Andrew Mitchell's daughter has spoken about the toll the 'plebgate' saga on the ex-cabinet minister and his family, as the pressure grows on three police officers accused of giving misleading accounts of a meeting with former chief whip to apologise.
Speaking BBC Radio 4's Broadcasting House programme on Sunday, Hannah Mitchell said the family believed very early on that the accusation her father had called police officers "plebs" was suspicious.
"I remember Dad shouted, 'I’ve been stitched up'," she said. "I just remember sitting in the chair shaking, being certain that something really terrible was going on and we would say this to people but no one would believe us. We knew right from the word go that it was a conspiracy."
Andrew Mitchell was forced to resign from the cabinet amid a media storm over the allegations he had used the toxic class-based insult during a tirade against police at the gates of No.10.
Hannah Mitchell told the BBC that when the story was first published in The Sun and picked up elsewhere, a picture was painted of her father as an "arrogant Tory toff, somebody who was rude and abusive to people" which had "no resemblance" to the man she knew as a "very kind warm generous character"
"I've never seen this rude abrasive character put around in the press," she said. "It was very embarrassing. When people think that is what your father is like."
"My father was in a very bad way. I was very worried about him.
"Just the character assassination that was going on would have hurt the most robust person and I think my dad faced the media storm with a lot of courage and dignity."
"At points he was very withdrawn, unable to even think about how to face what was happening. It was definitely a very worrying time."
Hannah Mitchell also spoke about the "menacing" behaviour of the press that staked out the family home - including one occasion where she believed she was followed by a journalist while driving. "We just carried on and tried to do what we could and switch off the television and not look at the newspapers," she said.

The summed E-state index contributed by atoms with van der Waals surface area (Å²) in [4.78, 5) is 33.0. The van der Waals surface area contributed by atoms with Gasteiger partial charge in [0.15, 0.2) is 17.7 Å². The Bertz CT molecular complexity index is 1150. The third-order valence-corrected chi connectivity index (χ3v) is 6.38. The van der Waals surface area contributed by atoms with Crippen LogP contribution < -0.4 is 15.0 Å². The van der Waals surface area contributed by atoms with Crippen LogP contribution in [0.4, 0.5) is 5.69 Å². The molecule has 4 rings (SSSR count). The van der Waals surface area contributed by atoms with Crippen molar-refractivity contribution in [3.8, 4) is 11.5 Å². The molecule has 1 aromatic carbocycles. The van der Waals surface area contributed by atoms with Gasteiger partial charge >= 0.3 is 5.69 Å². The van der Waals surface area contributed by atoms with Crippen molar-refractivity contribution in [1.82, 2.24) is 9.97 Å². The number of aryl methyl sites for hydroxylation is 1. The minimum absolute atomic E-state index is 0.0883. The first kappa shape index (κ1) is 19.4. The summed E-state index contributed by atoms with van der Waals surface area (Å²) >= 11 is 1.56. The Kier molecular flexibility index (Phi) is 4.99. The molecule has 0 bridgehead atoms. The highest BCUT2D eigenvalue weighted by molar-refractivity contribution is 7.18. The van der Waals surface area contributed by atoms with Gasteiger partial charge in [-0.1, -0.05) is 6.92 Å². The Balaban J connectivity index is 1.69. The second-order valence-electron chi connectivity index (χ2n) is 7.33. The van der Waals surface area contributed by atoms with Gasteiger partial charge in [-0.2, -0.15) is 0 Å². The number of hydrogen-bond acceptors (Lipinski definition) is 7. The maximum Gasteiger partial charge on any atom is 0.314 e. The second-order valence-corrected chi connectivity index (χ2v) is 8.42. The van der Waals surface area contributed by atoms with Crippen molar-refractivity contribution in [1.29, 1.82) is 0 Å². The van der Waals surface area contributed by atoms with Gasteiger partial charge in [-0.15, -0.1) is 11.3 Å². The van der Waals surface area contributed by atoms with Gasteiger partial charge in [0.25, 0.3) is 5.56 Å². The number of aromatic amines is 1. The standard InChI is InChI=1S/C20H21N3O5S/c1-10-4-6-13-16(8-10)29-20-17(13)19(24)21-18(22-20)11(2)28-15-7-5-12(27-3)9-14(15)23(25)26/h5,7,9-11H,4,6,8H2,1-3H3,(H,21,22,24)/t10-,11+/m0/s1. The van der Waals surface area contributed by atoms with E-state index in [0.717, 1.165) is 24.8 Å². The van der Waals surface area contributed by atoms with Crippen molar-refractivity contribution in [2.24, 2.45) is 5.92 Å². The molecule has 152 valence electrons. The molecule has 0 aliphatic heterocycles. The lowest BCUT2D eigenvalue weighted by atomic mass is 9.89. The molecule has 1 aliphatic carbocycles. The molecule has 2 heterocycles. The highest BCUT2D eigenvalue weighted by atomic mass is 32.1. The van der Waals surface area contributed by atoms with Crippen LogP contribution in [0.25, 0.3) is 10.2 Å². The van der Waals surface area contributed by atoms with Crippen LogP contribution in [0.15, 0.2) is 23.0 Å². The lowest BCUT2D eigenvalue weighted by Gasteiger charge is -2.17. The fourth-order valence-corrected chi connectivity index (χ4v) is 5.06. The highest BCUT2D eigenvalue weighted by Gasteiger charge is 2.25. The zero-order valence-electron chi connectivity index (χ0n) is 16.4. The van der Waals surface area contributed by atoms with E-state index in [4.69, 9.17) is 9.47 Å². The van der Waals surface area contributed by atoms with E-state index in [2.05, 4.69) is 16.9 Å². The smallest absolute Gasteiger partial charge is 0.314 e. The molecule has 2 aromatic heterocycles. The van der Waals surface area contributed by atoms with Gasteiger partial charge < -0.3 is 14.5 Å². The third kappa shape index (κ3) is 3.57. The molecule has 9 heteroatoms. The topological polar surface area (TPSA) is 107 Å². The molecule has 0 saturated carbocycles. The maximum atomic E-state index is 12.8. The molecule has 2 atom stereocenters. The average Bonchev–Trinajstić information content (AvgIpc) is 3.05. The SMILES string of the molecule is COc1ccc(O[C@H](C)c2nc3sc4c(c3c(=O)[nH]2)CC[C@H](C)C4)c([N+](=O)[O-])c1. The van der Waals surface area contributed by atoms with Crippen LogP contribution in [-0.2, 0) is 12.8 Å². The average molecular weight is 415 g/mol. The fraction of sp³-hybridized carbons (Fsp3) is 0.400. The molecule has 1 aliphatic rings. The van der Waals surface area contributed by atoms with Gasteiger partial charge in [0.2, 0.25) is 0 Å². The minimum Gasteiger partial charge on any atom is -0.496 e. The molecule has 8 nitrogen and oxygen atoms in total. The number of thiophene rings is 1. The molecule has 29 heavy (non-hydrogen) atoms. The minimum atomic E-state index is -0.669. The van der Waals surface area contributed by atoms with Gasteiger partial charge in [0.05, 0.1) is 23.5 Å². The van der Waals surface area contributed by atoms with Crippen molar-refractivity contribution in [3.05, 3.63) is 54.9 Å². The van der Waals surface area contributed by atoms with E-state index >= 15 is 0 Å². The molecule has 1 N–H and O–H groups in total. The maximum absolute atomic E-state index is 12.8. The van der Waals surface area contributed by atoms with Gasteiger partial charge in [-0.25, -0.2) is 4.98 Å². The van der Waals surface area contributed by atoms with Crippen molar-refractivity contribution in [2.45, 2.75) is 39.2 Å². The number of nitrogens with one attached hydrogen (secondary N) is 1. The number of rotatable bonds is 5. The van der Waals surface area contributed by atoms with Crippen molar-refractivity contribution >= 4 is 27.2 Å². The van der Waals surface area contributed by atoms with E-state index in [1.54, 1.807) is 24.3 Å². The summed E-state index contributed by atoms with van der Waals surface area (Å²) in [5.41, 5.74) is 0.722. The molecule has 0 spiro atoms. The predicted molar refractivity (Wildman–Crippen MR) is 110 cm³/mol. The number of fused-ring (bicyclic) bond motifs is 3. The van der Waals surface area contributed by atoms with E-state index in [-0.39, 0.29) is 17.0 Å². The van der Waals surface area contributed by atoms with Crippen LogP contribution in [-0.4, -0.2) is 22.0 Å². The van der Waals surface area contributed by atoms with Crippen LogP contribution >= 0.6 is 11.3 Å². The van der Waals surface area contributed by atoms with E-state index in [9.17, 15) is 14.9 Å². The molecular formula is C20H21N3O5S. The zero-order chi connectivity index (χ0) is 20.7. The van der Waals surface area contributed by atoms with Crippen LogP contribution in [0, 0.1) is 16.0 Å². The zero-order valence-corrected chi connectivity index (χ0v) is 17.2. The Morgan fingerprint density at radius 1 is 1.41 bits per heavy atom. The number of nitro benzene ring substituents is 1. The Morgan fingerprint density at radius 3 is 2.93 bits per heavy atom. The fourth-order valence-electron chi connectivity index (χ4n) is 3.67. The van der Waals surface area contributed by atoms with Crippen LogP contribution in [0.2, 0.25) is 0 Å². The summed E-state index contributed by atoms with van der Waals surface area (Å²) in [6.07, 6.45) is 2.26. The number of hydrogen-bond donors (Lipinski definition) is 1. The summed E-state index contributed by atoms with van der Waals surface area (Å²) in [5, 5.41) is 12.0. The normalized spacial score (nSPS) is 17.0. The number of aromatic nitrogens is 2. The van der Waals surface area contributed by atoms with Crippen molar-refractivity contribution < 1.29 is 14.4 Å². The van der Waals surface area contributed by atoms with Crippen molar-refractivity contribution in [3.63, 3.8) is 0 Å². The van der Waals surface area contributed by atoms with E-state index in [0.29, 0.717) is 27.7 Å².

"it took its toll on him and it took its toll on all of us," she said. "People now appear to be starting to realise my dad was not the sinner in this situation."
Hannah Mitchell's account of the time in her family home comes as Sir Hugh Orde, the head of the Association of Chief Police Officers (Acpo) called on Police Federation representatives Inspector Ken MacKaill, Detective Sergeant Stuart Hinton and Sergeant Chris Jones to apologise.
The three told journalists that Andrew Mitchell had refused to tell them exactly what he said during a foul-mouthed confrontation with officers in Downing Street the previous month.
But the Tory MP recorded the 45-minute meeting and the three were later accused of giving a misleading account of what happened.
Andrew Mitchell met the three officers in his constituency office on October 12 last year after he was accused of calling officers guarding Downing Street ''plebs'' in a rant as he was asked to cycle through a side gate on September 19.
He said he wanted to meet MacKaill, Detective Sergeant Hinton and Sergeant Jones to ''clear the air''.
A secret recording made by Andrew Mitchell shows that he apologised for swearing at the police officers but denied using the word ''plebs'', while in comments made after the meeting MacKaill claimed the former minister refused to provide an account of the incident.